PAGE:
Before the art of photography, one way that folks got their visual entertainment was to stand in a dark room with a small hole on one side and marvel at a seemingly magical optical phenomenon that would occur. Through the pinhole, an image of the scene outside would be projected on the opposite wall of the room, inverted and reversed, like looking in a mirror upside-down.
In the Victorian era, the heyday of the camera obscura, these room-sized structures were built as tourist attractions along North American and European seacoasts and other scenic areas. But the natural optical law behind it has been known to humans since antiquity. Aristotle observed the phenomenon in ancient Greece, as did ancient Chinese philosophers and Islamic scholars. In the 13th century, the pinhole camera was used by astronomers to observe the sun without hurting the eyes, and it was the German astronomer Johannes Kepler who coined the term camera obscura, Latin for “dark chamber.” The first written description of the camera obscura was found in one of Leonardo da Vinci’s notebooks in 1502, along with hundreds of diagrams of the process. He and other Renaissance artists used the early image projection to study perspective and capture detail in their paintings.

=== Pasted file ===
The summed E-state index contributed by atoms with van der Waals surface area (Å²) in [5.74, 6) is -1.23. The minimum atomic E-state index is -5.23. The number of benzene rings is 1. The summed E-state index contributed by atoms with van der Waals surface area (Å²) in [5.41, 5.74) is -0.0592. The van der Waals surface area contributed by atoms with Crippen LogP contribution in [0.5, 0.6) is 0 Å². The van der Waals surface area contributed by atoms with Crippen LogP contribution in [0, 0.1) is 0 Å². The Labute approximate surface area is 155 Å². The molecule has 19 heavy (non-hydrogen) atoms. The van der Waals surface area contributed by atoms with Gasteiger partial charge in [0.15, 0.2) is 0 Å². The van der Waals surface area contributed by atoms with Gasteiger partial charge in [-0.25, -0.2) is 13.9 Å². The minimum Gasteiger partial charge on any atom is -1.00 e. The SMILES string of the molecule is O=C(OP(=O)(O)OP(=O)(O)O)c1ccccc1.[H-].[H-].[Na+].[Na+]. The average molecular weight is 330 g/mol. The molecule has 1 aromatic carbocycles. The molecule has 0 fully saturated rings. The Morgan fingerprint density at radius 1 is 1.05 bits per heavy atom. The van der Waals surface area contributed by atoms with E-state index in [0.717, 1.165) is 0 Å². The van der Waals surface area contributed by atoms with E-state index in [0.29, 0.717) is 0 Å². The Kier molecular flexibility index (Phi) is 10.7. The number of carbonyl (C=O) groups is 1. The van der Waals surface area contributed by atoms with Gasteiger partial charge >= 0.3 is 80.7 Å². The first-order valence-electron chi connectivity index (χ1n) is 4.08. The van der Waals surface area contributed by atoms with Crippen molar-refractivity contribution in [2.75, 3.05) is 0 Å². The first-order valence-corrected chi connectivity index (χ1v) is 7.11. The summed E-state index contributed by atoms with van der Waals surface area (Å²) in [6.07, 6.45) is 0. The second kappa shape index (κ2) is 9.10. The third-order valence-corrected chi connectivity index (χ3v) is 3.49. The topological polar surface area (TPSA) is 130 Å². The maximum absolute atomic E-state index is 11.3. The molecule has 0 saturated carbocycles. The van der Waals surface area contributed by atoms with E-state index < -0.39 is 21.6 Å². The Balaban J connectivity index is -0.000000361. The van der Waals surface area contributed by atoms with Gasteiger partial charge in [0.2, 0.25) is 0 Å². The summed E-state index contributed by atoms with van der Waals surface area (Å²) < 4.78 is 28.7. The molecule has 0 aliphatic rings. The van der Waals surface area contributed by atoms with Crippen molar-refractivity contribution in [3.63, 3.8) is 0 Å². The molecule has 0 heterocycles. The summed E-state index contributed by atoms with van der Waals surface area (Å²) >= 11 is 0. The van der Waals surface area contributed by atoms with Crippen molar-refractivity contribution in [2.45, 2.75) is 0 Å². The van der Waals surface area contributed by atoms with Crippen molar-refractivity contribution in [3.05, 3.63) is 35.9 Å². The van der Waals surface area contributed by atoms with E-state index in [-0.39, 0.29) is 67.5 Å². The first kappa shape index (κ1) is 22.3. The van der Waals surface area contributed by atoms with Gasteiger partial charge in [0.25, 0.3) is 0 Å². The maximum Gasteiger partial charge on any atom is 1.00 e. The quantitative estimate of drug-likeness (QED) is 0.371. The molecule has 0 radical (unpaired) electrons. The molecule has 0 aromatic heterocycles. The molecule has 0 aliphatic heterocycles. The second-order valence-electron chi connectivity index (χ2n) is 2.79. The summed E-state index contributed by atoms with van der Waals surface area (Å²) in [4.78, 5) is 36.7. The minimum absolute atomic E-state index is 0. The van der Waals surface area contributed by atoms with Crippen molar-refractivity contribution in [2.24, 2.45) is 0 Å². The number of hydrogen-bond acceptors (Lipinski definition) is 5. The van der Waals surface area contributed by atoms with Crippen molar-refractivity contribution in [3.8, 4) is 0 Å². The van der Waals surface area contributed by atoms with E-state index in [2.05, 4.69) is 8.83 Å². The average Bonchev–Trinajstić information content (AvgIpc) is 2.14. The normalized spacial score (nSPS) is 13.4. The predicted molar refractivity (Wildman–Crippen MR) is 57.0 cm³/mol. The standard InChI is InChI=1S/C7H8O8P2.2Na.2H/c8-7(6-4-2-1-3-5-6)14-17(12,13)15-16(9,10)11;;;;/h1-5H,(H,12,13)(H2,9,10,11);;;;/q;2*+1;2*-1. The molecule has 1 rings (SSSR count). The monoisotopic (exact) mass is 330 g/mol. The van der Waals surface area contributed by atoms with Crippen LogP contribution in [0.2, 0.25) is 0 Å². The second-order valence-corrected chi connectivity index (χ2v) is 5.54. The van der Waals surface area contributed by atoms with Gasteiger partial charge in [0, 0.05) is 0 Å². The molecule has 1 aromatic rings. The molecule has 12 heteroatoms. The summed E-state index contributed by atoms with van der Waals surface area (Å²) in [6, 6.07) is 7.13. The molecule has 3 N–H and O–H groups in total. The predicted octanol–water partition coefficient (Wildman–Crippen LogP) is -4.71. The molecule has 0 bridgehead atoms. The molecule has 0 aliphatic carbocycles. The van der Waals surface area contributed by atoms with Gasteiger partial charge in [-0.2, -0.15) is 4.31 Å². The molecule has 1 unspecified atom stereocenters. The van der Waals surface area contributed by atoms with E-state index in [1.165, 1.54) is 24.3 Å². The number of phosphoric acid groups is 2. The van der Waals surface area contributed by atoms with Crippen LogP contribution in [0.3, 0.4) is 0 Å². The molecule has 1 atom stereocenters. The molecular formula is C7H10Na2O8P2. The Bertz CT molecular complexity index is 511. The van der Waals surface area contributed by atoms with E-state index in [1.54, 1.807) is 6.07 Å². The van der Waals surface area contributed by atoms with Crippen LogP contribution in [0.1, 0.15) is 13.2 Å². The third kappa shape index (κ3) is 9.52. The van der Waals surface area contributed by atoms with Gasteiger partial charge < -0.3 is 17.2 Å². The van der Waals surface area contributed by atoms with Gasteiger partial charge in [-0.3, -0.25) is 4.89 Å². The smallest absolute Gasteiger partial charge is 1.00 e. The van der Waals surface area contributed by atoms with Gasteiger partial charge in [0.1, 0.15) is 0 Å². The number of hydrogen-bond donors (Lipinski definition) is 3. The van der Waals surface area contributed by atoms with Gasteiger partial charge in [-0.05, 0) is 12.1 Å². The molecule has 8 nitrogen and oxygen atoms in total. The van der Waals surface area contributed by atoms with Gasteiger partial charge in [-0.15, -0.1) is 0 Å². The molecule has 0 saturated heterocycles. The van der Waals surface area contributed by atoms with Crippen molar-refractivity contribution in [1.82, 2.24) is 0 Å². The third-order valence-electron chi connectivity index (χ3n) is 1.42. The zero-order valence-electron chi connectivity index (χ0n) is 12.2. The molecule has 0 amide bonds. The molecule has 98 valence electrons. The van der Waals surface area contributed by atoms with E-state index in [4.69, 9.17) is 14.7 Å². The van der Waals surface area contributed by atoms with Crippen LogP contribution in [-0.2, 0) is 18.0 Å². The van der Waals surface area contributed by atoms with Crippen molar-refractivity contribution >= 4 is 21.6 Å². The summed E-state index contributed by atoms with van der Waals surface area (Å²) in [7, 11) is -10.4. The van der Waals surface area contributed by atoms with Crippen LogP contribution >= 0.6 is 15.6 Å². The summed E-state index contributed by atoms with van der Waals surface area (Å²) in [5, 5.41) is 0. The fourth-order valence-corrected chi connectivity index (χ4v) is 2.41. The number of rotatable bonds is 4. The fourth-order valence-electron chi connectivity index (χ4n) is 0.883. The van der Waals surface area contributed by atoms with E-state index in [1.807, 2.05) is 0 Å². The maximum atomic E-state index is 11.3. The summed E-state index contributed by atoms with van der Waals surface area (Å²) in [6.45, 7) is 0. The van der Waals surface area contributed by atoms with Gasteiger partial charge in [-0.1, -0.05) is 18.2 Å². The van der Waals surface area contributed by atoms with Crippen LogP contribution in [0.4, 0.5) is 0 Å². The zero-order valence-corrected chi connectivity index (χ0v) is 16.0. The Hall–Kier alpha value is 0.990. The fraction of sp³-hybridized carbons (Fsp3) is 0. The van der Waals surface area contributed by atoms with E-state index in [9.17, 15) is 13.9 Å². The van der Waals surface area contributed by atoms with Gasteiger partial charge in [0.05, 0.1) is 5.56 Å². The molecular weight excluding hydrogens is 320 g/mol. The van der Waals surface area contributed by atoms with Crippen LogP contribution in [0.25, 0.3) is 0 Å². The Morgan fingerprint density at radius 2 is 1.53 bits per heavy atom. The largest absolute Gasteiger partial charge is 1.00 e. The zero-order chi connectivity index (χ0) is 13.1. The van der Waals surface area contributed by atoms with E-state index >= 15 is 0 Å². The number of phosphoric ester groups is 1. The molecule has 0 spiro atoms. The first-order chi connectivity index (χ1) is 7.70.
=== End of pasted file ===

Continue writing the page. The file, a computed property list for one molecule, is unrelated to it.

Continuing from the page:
As the technology advanced, the camera obscura’s popularity flourished. A lens was added to the hole to enable brighter and sharper images, and a mirror was used to reflect the inverted image so it appeared right-side up on a viewing platform. By the late 1800s, public cameras obscura were hot seaside attraction in Europe and the United States. They inevitably fell out of vogue, and today only a handful of these structures remain—as well as some newer cameras obscura built with a renewed interest in the antiquated process. Here are seven cameras obscura you can visit today to get a literal peek at the precursor to modern photography.